Financial “Check ups” Vital to Long-term Financial Success

September 21, 2010by Hoy Grimm0

– Beyond cliché’s, such as “A penny saved is a penny earned” and “Waste not, want not,” what does it mean to be financially healthy?

“The simplest approach is to evaluate whether you live within your means,” said Andy Oakes, financial adviser for LeConte Wealth Management. “When clients come to us for investment advice, it’s a lot like going to the doctor. They ask questions like, ‘Am I financially healthy?  If not, how do I get well?  And, how do I stay that way?’”

To find out how to live within those means, Oakes suggests a monthly budgeting strategy. Budgeting is the monthly process of reconciling income and expenses.  No doubt a part of those expenses will include debt, like a car payment or mortgage.  A healthy budget limits debt repayment to one third of income.  For a family earning $5,000 per month, this would mean that their debt payments shouldn’t exceed $1,650 per month (Example could be a $900 mortgage, a $400 car payment, $200 in credit card bills, and $150 student loan payment).  That leaves two thirds (or $3,350) for living expenses, taxes and savings.

“Managing your monthly budget can be difficult and frustrating,” said Oakes. “One of the most important aspects of controlling your budget is to determine where your money is going.”

Click on the Calculators section under the Financial Planning tab for free financial tools and calculators.  The Home Budget calculator helps build a monthly budget.  By entering income and monthly expenditures, you can see how much is left to save and where your money is being spent.  In addition, you can click the “View Report” button to compare your budget breakdown to our targets, which can help identify areas for improvement.  Check out the Net Worth calculator to determine the value of all of your assets minus the total of all of your liabilities.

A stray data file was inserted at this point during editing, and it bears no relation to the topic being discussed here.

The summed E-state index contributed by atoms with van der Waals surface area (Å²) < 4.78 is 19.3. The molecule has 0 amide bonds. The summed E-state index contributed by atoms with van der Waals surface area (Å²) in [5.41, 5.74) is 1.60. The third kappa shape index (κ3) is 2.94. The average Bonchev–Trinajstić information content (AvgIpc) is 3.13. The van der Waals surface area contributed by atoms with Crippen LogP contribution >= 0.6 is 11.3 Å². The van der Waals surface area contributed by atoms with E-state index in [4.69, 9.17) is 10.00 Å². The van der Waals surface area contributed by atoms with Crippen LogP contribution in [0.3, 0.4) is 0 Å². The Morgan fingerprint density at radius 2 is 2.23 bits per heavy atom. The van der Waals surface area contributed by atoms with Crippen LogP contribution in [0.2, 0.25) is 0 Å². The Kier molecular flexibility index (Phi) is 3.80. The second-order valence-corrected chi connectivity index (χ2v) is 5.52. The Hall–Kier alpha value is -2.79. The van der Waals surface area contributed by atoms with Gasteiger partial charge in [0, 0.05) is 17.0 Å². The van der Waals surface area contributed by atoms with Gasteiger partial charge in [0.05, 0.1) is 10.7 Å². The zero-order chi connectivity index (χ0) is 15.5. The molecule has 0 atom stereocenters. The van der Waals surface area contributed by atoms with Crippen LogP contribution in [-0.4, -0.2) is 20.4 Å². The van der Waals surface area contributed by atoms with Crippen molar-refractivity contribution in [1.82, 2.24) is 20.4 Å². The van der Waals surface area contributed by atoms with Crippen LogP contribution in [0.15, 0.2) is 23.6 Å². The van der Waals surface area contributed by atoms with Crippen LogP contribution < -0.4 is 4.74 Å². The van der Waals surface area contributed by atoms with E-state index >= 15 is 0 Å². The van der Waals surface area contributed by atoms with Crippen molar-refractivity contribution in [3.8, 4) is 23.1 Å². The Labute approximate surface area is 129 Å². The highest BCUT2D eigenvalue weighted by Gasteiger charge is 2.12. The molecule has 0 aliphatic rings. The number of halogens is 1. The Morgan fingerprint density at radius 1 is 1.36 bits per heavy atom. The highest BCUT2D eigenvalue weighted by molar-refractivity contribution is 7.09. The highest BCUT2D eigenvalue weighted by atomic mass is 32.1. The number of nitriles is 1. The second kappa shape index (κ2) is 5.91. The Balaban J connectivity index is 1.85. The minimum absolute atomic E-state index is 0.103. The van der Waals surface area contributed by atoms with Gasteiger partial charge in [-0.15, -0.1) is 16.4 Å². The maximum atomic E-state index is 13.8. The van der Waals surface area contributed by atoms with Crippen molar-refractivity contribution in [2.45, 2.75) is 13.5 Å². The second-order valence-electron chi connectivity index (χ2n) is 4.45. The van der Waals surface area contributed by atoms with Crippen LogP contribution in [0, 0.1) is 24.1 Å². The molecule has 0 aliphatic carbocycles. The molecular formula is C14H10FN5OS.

Financial health, like physical health, is not just about today; it is about tomorrow.

So what does “long term” mean exactly?  From a financial perspective, it means a goal that will require a substantial amount of money to fulfill a savings goal at some point in time, such as five years from now.  This is the hard part of budgeting, because it involves delayed gratification or paying for something today that may not seen for five, 10 or even 30 years.

Unfortunately though, most Americans are disconnected from how their savings are invested, and this puts their long-term financial goals at risk.

So, if you are doing the right thing by saving, how can you be a good steward with investing?  LeConte Wealth Management offers the following simple guidelines for creating a “purpose-built portfolio:”

  • Align. Investments should be aligned with your goals.  If your goal is to create retirement income, bonds paying regular interest may be considered as part of your portfolio.
  • Diversify.  Through exposure to different types of holdings, you may be able to reduce risk.  Investing in one stock is likely more risky than investing in one mutual fund that invests in two hundred stocks. Diversification does not assure a profit or protect against a loss in declining markets.
  • Monitor.  Periodically check your progress to ensure that you are on track to achieve your goals and that what you invest in is performing in line with the overall investment markets.

Hoy Grimm

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